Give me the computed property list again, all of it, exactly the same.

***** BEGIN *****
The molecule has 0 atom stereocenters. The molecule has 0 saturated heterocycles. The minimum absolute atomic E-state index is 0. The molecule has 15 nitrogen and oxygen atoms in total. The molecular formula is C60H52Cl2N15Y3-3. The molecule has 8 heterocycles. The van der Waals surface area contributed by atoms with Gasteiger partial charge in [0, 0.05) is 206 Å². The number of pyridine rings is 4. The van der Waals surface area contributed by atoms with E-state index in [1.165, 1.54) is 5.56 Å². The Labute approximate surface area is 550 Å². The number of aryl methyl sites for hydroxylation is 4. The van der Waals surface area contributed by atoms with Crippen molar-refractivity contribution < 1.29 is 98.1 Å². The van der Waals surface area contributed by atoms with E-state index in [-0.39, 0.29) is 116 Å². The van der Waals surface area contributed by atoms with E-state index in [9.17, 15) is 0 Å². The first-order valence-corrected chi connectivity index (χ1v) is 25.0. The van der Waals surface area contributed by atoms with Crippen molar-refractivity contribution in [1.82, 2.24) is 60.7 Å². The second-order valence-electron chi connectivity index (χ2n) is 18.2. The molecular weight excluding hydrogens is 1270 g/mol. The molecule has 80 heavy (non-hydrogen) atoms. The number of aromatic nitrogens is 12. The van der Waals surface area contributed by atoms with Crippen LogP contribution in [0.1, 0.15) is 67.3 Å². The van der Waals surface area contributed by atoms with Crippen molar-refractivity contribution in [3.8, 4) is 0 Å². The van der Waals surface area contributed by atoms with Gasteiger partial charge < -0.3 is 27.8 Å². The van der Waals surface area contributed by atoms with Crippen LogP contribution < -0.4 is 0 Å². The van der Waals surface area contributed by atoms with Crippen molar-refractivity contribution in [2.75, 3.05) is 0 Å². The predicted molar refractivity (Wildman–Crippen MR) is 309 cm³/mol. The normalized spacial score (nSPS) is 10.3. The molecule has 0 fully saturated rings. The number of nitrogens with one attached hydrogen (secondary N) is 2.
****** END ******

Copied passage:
The molecule has 0 atom stereocenters. The molecule has 0 saturated heterocycles. The minimum absolute atomic E-state index is 0. The molecule has 15 nitrogen and oxygen atoms in total. The molecular formula is C60H52Cl2N15Y3-3. The molecule has 8 heterocycles. The van der Waals surface area contributed by atoms with Gasteiger partial charge in [0, 0.05) is 206 Å². The number of pyridine rings is 4. The van der Waals surface area contributed by atoms with E-state index in [1.165, 1.54) is 5.56 Å². The Labute approximate surface area is 550 Å². The number of aryl methyl sites for hydroxylation is 4. The van der Waals surface area contributed by atoms with Crippen molar-refractivity contribution < 1.29 is 98.1 Å². The van der Waals surface area contributed by atoms with E-state index in [-0.39, 0.29) is 116 Å². The van der Waals surface area contributed by atoms with E-state index in [9.17, 15) is 0 Å². The first-order valence-corrected chi connectivity index (χ1v) is 25.0. The van der Waals surface area contributed by atoms with Crippen molar-refractivity contribution in [1.82, 2.24) is 60.7 Å². The second-order valence-electron chi connectivity index (χ2n) is 18.2. The molecular weight excluding hydrogens is 1270 g/mol. The molecule has 80 heavy (non-hydrogen) atoms. The number of aromatic nitrogens is 12. The van der Waals surface area contributed by atoms with Crippen LogP contribution in [0.1, 0.15) is 67.3 Å². The van der Waals surface area contributed by atoms with Crippen molar-refractivity contribution in [3.8, 4) is 0 Å². The van der Waals surface area contributed by atoms with Gasteiger partial charge < -0.3 is 27.8 Å². The van der Waals surface area contributed by atoms with Crippen LogP contribution < -0.4 is 0 Å². The van der Waals surface area contributed by atoms with Crippen molar-refractivity contribution in [2.75, 3.05) is 0 Å². The predicted molar refractivity (Wildman–Crippen MR) is 309 cm³/mol. The normalized spacial score (nSPS) is 10.3. The molecule has 0 fully saturated rings. The number of nitrogens with one attached hydrogen (secondary N) is 2.